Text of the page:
So, you’ve got a prefold, a wrap and a dangerously naked baby. Now what? Fold the prefold in thirds, set it in the center of the wrap and put your baby’s butt on it. Fasten the wrap and you are done. Yes, it’s just that easy.
Aside from the actual diaper and wrap, you will need a good pail to put the wet diapers in, an all-natural detergent (I prefer Bio-Kleen), and (optionally) a magic item called a toilet sprayer. It attaches to the pipes at the back of your toilet and allows you to spray poo off your diaper into the toilet. You may have heard horror stories of diapers soaking in large buckets of stinky water. I never soak my diapers. When I do a load, wet ones go straight into the washer; poopies get shook or sprayed into the toilet first. Into the dryer, and, viola, you are done.
Depending on how often you do laundry, you will need a supply of 15-25 prefolds and about 5-8 wraps (you will often be able to reuse a wrap if it is not pooey or really wet). I have 2 dozen prefolds and I rarely run out, doing laundry every 2 or 3 days. In addition to the fast and easy velcro wraps, I also use a hefty wool wrap for at night. Mine have snaps, some have velcro. They stay on securely, don’t soak through, and unless they get poo on them you only have to wash them once every 2 or 3 weeks. And you don’t have to use cloth 100% of the time. Many families choose a disposable diaper for long outings (or for laundry day!).
Ok, so that wasn’t too bad. “But Katy,” you might say, “I don’t have a washing machine.” Well, if you just can’t do the washing, the easiest thing is to use a diaper service. When my first child was born, we didn’t have a washer. We used Tidee Didee diaper service http://www.tideedidee.com/), which is more economical and ecologically friendly than disposables, but not quite as much as doing it yourself. We actually procrastinated in calling them, so our son was born before our first diaper delivery. My husband washed the first few day’s worth of diapers by hand! That was really not fun. A diaper service is really the ultimate easy. Fresh diapers magically appear on your doorstep every week, and the dirty ones are quietly spirited away.
Use Cloth Diapers at your School.
You might think that cloth diapers are not feasible at your school. You know how many diapers you go through! However, it is entirely possible and just think how many resources you will be saving and what a benefit it is to the children, even if (or especially if) they don’t use cloth at home. Depending on your community, your school could opt to invest in prefolds and wraps, or ask the parents to supply them. Alternatively, instead of asking parents to bring disposable diapers, ask them to chip in for a diaper service.
When I was working at our infant/toddler school All Roads Learning Community, we had a relatively simple system of prefold diapers and wraps that the parents supplied from home, supplemented by diapers owned by the school. During our 4-hour morning, we generally had 3 rounds of diaper changes and toileting, with variation based on need. With 4 children in diapers (the rest in undies who were learning to use the toilet) we generally had 10 to 15 dirty diapers at the end of the day. We rotated diaper-washing duty daily and it generally only took 10 minutes to shake the poo into the toilet, use the toilet sprayer (see above) and put it all in the washer.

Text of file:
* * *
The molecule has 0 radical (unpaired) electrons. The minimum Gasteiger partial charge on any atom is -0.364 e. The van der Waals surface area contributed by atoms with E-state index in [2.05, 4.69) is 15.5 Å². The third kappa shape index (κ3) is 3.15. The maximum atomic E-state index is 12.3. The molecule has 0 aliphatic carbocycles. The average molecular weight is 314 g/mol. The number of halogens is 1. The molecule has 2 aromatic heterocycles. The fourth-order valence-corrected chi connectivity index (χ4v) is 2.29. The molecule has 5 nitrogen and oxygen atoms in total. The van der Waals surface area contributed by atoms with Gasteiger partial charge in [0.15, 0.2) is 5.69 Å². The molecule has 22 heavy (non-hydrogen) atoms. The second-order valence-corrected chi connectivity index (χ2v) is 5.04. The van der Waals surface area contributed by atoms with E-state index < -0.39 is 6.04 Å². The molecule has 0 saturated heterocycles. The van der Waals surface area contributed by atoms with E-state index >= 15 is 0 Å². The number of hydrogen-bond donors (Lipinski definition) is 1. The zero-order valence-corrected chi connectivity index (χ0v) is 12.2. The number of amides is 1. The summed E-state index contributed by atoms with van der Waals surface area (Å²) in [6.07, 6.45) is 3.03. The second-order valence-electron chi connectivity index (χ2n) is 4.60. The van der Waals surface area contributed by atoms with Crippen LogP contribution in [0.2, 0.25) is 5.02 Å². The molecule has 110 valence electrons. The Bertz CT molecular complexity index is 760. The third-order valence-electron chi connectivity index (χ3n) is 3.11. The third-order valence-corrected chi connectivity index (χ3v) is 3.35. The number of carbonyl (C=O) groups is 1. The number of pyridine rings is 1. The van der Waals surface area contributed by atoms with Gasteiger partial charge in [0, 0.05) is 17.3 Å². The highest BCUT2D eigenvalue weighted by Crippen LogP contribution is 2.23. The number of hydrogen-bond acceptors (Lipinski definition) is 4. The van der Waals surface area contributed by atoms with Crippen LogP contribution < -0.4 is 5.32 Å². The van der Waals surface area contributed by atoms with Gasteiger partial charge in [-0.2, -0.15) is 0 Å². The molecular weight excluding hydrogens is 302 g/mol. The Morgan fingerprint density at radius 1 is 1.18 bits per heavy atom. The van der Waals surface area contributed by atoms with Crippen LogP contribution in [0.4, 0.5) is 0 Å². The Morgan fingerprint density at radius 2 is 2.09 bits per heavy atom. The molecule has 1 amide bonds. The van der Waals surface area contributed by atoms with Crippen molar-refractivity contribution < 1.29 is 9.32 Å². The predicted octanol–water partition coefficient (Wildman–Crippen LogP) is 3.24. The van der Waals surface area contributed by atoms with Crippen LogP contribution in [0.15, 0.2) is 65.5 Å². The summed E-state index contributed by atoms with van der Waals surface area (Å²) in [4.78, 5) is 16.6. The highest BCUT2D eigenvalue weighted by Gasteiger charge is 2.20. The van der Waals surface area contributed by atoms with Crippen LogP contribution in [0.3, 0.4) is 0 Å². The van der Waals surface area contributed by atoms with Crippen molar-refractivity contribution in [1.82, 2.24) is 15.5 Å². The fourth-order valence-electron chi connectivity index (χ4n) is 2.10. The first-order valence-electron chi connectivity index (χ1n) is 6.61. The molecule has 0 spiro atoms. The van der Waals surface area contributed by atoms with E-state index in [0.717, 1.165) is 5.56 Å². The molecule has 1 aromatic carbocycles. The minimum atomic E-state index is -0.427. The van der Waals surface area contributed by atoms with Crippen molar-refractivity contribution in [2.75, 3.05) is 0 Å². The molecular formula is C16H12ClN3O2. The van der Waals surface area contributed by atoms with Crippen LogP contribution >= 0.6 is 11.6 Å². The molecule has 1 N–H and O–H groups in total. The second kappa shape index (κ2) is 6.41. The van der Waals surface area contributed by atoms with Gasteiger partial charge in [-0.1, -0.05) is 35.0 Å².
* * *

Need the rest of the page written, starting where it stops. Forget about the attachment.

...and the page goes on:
Where Can I Find Out More?
There are many, many great cloth diapering resources on the internet. They are usually from work-at-home moms (“WAHM” is their code word) who have tested different products extensively, and have a lot to say. One site that I have particularly enjoyed is Green Mountain Diapers (http://www.greenmountaindiapers.com/). I will say that, as can be expected, everyone has their own opinions about what is best. I have offered my opinion here, but you will find many other points of view. Open the floodgates by entering “cloth diapers” into your favorite internet search engine.
And in Portland, you are lucky enough to find one of my favorite cloth diaper resources at Baby Works (http://www.babyworks.com/). They are primarily a mail-order business, but they do have a store front in NW Portland with limited hours. It is worth the effort to go see them. The people there are friendly and knowledgeable. They have everything you need for a working cloth diapering system. They also offer organic cotton children’s clothes and other beautiful products for natural baby care.
So cloth diapering is good for you and your family. It’s good for the environment and for future generations. And it’s not even all that hard. You know you should, and now you know you can!
Katy Pine is a former guide at All Roads Learning Community. She is currently cloth diapering her second child, Ruby. She and her family recently moved to Oslo, Norway and miss Portland ever so much.
© 2005 Katy Pine
Katy(posted on Oct 25, 2005 at 12:00 am)